I got so immersed in the activities of the club that I never viewed high school as a burden. As long as weekends were fun-filled, I got the push to study hard. I always topped my class in the English subject. And for that reason, they made me a frequent writer on the school’s bi-annual magazine. I had nothing else to write other than on outdoor adventures.
I’m really grateful for the foundation I got in my first 20 years of life. That gave me a solid grounding on what I currently do and what I plan to do for the rest of my life. My love for the outdoors influenced me to take a Bachelor of Science in Forestry at Northern Arizona University.
I successfully graduated after 4 years and soon after landed a job with the US Marine Corps as a Combat Correspondent. That has been my main job since that time. My main task is gathering Marine Corps news and stories to generate news stories for distribution via television broadcasts or writings. As such, I travel widely across the US for interviews and minor investigative work.
As a side hustle, I’m a professional blogger with thousands of articles so far under my name. When not writing, I go hunting. I’m still young and I want to use my time well before old age knocks.
Why I hunt with air guns (not crossbow, real rifle)?
My first hunting weapon was the .22 Diana Storm Rider air rifle. While working with the US Marine Corps, I came to dread owning and using a firearm because of the legal restrictions associated with them.
The fact that .22 rounds can shoot as far as 1.5 miles makes the use of firearms quite dangerous around residential areas. Gunshots also unnecessarily cause panic when the noise reaches residents. Conversely, air rifles have a limited range and I could use them in my backyard without threatening anyone’s safety or causing panic.
I also like air rifles for the fact that most states don’t classify them as firearms. Carrying around firearms has its fair share of concerns among citizens and authorities.
Another advantage of air rifles is that pellets will never go bad, no matter how long they’re stored. For real rifles, there’s the usual worry about cases, powder, and primer.
On the other hand, hunting with crossbows is not my thing given the high cost of good quality crossbows and how cumbersome it is to hunt with them. It’s easier to carry air rifles and load ammo for shooting than it is with crossbows.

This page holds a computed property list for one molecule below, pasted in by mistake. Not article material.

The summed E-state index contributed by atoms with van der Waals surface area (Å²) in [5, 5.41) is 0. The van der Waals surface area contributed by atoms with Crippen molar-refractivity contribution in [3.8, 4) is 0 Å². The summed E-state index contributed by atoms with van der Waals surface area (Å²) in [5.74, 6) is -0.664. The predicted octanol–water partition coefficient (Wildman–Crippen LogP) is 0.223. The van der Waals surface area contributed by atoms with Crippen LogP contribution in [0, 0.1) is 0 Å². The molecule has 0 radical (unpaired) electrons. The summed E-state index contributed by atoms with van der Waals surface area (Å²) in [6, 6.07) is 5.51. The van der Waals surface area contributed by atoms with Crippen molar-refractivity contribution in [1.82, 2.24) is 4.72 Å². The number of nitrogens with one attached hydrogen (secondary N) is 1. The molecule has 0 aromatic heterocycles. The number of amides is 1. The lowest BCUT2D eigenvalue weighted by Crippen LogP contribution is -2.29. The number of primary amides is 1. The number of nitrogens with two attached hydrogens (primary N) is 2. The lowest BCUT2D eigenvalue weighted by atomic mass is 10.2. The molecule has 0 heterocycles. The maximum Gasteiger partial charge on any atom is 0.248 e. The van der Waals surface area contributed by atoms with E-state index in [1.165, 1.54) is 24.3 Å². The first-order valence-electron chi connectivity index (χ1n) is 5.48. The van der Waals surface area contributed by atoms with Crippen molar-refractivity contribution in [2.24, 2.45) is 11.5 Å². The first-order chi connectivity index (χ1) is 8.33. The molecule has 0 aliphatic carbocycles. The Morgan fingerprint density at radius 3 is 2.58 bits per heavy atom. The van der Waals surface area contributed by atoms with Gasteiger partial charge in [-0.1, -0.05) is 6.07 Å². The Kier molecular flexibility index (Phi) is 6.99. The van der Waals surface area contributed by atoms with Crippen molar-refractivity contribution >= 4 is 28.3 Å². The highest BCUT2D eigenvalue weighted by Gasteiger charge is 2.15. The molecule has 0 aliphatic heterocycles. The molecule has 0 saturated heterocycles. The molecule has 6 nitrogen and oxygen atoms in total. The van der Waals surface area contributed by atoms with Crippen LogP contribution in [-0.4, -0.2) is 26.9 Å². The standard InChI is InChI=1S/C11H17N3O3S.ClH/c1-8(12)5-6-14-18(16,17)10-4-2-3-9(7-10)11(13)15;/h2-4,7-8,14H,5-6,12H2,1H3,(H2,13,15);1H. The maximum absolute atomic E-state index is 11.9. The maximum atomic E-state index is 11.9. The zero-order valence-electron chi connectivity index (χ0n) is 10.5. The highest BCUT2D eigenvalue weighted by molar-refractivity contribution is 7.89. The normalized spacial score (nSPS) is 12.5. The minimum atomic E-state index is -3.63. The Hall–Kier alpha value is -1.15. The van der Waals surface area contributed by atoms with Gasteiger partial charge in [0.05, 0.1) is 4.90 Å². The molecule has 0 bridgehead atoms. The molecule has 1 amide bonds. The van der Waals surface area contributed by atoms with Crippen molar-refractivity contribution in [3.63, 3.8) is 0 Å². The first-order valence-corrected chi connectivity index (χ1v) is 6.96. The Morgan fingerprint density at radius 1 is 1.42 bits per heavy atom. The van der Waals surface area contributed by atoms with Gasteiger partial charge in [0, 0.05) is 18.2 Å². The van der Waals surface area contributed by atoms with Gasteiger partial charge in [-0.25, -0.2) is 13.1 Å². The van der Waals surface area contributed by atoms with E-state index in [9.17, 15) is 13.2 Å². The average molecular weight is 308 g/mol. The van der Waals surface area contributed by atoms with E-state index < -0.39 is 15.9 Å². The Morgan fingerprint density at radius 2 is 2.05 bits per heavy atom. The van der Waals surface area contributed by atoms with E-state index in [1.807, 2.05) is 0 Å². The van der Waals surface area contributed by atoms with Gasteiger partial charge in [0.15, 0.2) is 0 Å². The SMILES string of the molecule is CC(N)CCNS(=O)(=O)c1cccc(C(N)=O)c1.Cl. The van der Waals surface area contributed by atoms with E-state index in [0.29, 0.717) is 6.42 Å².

For these reasons, I have so far amassed a wide collection of airguns as listed below:
- Hatsan BT Carnivore QE .30 cal
- Hatsan Bullboss QE .25 cal
- Hatsan AT44-10S QE .25 cal
- Benjamin Marauder .25 cal
- Hatsan Galatian .177 cal with Wolf LDC
- Mrodair Varmint .22 cal with Wolf LDC
- Diana Stormrider .22 cal
- Gamo Urban .22 cal
- Hatsan AT P2 .22 cal with Wolf LDC
These keep me busy throughout the hunting seasons for the hunting areas I frequent. I’ve come to love:
- Mattamuskeet Wildlife Refuge in North Carolina
- Arkansas’ Piney Creek WMA
- The Green Swamp Wildlife Management Area near Tampa, Florida
- The Cheyenne Bottoms Wildlife Area in Kansas
- West Virginia’s Charleston-Beckley corridor
And of course, my most beloved Apache-Sitgreaves National Forest.
Perhaps I should have started with this info. But I’m glad you made it to this point and are reading this. I took Texas-bred Laura for a wife back in 2016. The Wild West blood runs through her veins. I’ve thoroughly coached her in gun handling. Don’t mess with her. Here she is modelling for pneumatic air rifles.
We travel with her to most of the hunting trips I just mentioned. The arrival of our first born son, Dickson, slightly slowed our outdoor life, but we’ll soon be able to travel with the little kid. I’d like him to take after me as I took after my dad. The current sedentary lifestyle in front of screens most of the day is not my thing. I love it out there in nature. Nothing fascinates me more than that.